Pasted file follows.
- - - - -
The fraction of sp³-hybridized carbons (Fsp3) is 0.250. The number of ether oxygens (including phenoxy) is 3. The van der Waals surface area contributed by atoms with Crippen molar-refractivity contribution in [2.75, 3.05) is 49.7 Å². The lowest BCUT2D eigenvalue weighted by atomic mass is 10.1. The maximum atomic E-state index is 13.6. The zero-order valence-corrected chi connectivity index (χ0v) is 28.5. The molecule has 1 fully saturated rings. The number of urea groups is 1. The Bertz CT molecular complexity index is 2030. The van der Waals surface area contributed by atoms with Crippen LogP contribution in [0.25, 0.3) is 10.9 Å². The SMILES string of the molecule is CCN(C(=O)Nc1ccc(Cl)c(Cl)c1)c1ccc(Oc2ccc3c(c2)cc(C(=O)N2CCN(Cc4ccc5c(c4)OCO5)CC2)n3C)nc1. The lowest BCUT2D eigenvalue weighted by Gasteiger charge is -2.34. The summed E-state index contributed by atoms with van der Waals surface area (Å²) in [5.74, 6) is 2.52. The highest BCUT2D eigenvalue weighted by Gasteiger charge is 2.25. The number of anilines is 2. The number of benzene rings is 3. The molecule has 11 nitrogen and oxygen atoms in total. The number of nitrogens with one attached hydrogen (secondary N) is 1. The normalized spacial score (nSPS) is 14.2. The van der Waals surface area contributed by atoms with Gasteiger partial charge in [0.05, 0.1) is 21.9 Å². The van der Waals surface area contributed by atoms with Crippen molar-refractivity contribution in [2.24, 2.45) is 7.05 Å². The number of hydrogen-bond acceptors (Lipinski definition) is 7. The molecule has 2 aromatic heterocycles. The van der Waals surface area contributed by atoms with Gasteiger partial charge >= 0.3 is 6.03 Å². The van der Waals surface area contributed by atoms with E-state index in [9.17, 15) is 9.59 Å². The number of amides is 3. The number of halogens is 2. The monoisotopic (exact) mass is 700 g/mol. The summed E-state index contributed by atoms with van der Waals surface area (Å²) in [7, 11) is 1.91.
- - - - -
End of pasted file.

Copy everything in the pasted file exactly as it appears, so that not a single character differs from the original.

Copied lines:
The fraction of sp³-hybridized carbons (Fsp3) is 0.250. The number of ether oxygens (including phenoxy) is 3. The van der Waals surface area contributed by atoms with Crippen molar-refractivity contribution in [2.75, 3.05) is 49.7 Å². The lowest BCUT2D eigenvalue weighted by atomic mass is 10.1. The maximum atomic E-state index is 13.6. The zero-order valence-corrected chi connectivity index (χ0v) is 28.5. The molecule has 1 fully saturated rings. The number of urea groups is 1. The Bertz CT molecular complexity index is 2030. The van der Waals surface area contributed by atoms with Crippen LogP contribution in [0.25, 0.3) is 10.9 Å². The SMILES string of the molecule is CCN(C(=O)Nc1ccc(Cl)c(Cl)c1)c1ccc(Oc2ccc3c(c2)cc(C(=O)N2CCN(Cc4ccc5c(c4)OCO5)CC2)n3C)nc1. The lowest BCUT2D eigenvalue weighted by Gasteiger charge is -2.34. The summed E-state index contributed by atoms with van der Waals surface area (Å²) in [5.74, 6) is 2.52. The highest BCUT2D eigenvalue weighted by Gasteiger charge is 2.25. The number of anilines is 2. The number of benzene rings is 3. The molecule has 11 nitrogen and oxygen atoms in total. The number of nitrogens with one attached hydrogen (secondary N) is 1. The normalized spacial score (nSPS) is 14.2. The van der Waals surface area contributed by atoms with Gasteiger partial charge in [0.05, 0.1) is 21.9 Å². The van der Waals surface area contributed by atoms with Crippen molar-refractivity contribution in [2.24, 2.45) is 7.05 Å². The number of hydrogen-bond acceptors (Lipinski definition) is 7. The molecule has 2 aromatic heterocycles. The van der Waals surface area contributed by atoms with Gasteiger partial charge >= 0.3 is 6.03 Å². The van der Waals surface area contributed by atoms with E-state index in [9.17, 15) is 9.59 Å². The number of amides is 3. The number of halogens is 2. The monoisotopic (exact) mass is 700 g/mol. The summed E-state index contributed by atoms with van der Waals surface area (Å²) in [7, 11) is 1.91.